Honda has released a few new details regarding its upcoming, and adorable, electric runabout. Based on the Urban EV concept we saw debut at the Frankfurt Motor Show in 2017, the Honde E has endured some minor changes. Rounder than before, the vehicle’s headlamps are no longer partially obfuscated by the hood. The tail lights have also been converted to circles, giving the car a slightly goofy — but not unpleasant — external demeanor.
Having opened the (refundable) reservation booklet in May, Honda promised a quintet of color options and a standard side-mounted camera mirror system that effectively makes the model impossible to get in the United States. For now, the Japanese automaker seems content targeting European city dwellers who need more than a bicycle to get around or just happen to be in the market for a cute little electric car that might be a lot of fun to drive.
Audi’s pitching more than just new models at Auto Shanghai this month; it’s promoting a new way to drive. The AI:ME Concept is a summonable, self-driving urban electric, aimed at reshaping the company’s business model — or at least examining that possibility. While Audi refers to the vehicle as a highly specialized premium automobile that can be ordered as needed and offers “extensive possibilities for individualization as part of an on-demand offer,” the company also noted the AI:ME “need not pass into permanent personal ownership.”
The automaker was careful not to use the phrase, but these vehicles would operate under a loosely defined subscription or rental model where customers book a car via their smartphone or computer, stipulating how they need it to be configured for their journey. From there, the vehicle makes its way to the designated pickup point and applies the final adjustments based on previously established seating, climate, lighting, entertainment, and control preferences.
They say simple, affordable and fun cars are not made these days, but maybe we’ve been looked for them in the wrong places. Maybe affordable fun still exists, buried under a skin not cool enough to capture petrolheads’ interests…
James Dean behind the wheel of his Porsche 356 Speedster, tearing up Mullholland Drive, a cigarette hanging coolly from the side of his mouth, his hands wrestling the unassisted steering. The air-cooled flat four barking. Tires screeching. That’s the petrolhead dream. That’s the legend.
And as an important part of this mythology, something driven by the epitomes of cool like Dean or McQueen, the 356 Speedster (or any 356, for that matter) is revered and prized. Buying a nice example requires the kind of money that would get you a brand new 911. Or three. Or a 911 and a perfectly fine aeroplane.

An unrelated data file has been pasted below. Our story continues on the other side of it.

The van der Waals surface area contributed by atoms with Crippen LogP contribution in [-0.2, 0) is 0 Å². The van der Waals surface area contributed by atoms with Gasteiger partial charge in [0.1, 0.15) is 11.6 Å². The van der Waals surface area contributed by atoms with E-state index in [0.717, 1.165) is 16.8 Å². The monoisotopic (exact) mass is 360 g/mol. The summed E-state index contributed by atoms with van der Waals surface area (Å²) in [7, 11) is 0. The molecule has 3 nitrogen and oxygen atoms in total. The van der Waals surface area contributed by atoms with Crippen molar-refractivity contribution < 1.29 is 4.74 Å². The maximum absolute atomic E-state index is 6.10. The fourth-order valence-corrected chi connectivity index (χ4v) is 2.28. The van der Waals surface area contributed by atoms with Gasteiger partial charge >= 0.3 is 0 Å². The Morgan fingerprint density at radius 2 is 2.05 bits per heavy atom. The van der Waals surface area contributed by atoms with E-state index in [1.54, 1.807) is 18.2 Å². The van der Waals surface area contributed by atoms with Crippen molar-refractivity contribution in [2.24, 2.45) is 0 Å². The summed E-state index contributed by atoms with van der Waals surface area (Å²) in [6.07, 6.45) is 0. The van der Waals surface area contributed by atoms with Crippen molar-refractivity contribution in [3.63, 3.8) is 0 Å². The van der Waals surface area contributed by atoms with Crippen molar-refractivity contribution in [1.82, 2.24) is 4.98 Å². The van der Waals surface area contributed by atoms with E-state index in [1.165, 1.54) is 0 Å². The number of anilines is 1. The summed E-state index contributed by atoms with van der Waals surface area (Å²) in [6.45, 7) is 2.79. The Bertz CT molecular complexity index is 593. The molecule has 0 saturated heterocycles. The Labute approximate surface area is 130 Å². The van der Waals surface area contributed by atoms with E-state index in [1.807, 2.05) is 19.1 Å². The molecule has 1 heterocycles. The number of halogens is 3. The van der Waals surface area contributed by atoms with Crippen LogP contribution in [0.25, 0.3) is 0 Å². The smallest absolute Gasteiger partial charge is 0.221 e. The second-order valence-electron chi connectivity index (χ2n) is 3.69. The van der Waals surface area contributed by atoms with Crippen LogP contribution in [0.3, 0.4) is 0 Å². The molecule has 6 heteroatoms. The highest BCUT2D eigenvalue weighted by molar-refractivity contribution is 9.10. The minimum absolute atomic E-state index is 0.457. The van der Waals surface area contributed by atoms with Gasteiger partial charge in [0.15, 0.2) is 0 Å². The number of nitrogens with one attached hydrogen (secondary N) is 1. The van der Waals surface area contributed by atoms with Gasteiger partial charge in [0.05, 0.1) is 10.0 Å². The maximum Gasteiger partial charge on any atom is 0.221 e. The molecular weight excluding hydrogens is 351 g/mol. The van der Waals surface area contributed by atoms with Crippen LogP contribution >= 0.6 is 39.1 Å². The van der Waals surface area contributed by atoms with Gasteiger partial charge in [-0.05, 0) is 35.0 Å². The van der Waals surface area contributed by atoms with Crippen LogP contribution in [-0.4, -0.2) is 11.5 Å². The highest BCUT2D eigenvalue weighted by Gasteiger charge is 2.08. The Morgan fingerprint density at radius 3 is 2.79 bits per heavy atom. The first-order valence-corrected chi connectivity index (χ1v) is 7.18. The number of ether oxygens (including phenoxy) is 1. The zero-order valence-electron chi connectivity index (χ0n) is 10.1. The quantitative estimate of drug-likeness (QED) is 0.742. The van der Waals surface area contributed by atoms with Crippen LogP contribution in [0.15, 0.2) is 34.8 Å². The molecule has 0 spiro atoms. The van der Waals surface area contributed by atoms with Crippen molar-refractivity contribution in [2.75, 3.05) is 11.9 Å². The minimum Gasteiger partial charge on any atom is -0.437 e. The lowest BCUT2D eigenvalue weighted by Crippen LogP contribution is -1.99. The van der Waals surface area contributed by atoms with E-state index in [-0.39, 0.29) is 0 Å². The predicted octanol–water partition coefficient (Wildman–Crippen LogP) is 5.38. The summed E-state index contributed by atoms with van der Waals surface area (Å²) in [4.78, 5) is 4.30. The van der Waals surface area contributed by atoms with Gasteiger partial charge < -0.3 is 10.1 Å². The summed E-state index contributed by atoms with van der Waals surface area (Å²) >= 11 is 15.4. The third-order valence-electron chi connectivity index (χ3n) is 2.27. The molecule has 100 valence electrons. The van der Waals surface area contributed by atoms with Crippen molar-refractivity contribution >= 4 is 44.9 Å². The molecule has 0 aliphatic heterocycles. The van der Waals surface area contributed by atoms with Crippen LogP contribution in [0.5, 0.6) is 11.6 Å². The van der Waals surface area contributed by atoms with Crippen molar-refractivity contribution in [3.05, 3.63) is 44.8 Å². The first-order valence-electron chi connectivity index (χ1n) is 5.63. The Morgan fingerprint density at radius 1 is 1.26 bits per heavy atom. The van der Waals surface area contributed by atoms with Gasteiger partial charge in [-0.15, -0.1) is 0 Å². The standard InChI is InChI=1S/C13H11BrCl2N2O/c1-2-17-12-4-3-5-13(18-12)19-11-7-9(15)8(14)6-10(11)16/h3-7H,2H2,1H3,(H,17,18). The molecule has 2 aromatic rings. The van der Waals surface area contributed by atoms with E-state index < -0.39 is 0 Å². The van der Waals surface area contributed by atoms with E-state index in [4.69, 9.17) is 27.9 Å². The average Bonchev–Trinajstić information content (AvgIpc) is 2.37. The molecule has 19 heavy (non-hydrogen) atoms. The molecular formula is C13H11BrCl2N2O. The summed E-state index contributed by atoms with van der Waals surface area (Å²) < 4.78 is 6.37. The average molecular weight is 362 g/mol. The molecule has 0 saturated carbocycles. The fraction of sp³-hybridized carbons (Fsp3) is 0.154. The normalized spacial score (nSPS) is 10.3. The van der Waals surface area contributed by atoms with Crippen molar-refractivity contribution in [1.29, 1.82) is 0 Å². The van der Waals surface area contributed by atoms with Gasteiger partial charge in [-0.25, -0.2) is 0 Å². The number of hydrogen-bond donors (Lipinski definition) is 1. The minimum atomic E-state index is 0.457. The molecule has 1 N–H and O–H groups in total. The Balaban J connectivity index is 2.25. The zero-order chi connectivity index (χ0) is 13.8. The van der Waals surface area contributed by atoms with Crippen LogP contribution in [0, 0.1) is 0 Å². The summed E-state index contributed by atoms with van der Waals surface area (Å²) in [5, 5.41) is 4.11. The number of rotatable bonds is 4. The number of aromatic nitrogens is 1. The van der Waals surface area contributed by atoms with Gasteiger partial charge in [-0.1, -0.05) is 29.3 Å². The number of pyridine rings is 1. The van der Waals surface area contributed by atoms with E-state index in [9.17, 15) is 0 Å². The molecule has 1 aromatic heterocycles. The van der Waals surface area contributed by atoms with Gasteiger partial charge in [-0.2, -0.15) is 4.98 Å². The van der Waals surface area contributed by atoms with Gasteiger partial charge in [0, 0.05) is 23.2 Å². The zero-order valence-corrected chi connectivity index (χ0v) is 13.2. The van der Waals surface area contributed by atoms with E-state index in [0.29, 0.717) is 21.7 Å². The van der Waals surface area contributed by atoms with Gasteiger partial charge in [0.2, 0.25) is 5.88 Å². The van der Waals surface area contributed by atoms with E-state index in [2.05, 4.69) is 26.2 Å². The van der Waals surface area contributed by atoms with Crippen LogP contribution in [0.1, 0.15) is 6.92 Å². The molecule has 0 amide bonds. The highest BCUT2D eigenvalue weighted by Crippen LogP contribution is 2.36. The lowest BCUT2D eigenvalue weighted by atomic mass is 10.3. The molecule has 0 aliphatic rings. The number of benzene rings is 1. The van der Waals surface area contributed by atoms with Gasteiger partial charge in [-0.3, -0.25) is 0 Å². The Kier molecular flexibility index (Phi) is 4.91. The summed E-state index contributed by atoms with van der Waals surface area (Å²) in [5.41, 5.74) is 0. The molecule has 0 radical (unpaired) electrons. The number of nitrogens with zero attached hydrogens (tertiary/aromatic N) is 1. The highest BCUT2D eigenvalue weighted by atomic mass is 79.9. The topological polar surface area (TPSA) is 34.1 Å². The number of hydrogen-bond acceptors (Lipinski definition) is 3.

But you don’t want a 911 and you don’t want a Boxster because, as they say, each 911 is worse than the previous one. It’s faster. It’s more comfortable. It’s got better soundproofing. It is better at isolating you from what’s going on. And you don’t want to be isolated. You want experience.
Even though the Vauxhall Adam is named after its German twin’s founder, the British arm of General Motors felt it necessary to steal the ailing brand’s thunder, and release photos of their new city car – as if stealing production of the Astra wasn’t enough.
The 2013 Chevrolet Spark won’t unseat the Nissan Versa as America’s cheapest car when it launches in late 2012. Starting at $12,995, the basic LS model comes with a fairly decent suite of equipment, including 10 airbags, air conditioning, auxiliary jack (hooray!) power windows, Onstar and 15 inch alloy wheels.
Renault will start selling their Twizy electric vehicle in the United Kingdom, and the new vehicle is causing some headaches for UK regulators, who will have to establish a new vehicle category for it.
Throw “Sport” on a car, and I’m going to expect certain things from it. So I wasn’t kind to the first FIAT 500 I reviewed. But, as with people, I’m always willing to give a car a second take from a more amenable angle. To avoid bits I didn’t care for, I requested the base-level “Pop” trim with an automatic transmission. Chrysler counter-offered a top-level Lounge. In brown. With brown leather. Not quite what I asked for, but as a member of the Brown Car Appreciation Society (sans card, alas) I felt duty bound to accept.
Though the Chevrolet Spark has been in GM’s small-car spotlight this week, the firm’s Opel division is working hard on yet another tiny A-segment city car, tentatively known as the Junior or Allegra. Built on a shortened Opel Corsa platform, the Allegra will be a three-door, four-seat model targeted at the low end of the European market, at an estimated price of €10k. With a European debut targeted for the end of next year, Opel hopes to take the fight to the VW Up! And after it debuts, the smallest, cheapest Opel will become the home of an entirely new generation of small Opel-developed engines, with hybrid and EV versions rumored as well. Will it end up coming to the US as a Cadillac city car, as tipped by the recent ULC Concept? If gas prices go up, at least that option will be on the table…
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- The Oracle Here in the mountains of WNC these willbe all over the place.
- The Oracle A proper clunker from a bygone era.
- Zerofoo I'm pretty sure driving this thing in any respectable town is considered probable cause.
- Doc423 Well said, Jeff.
- Urlik My online research seems to indicate it’s an issue with the retaining clips failing and allowing the valve spring retainers to come out. This results in the valve dropping into the cylinder.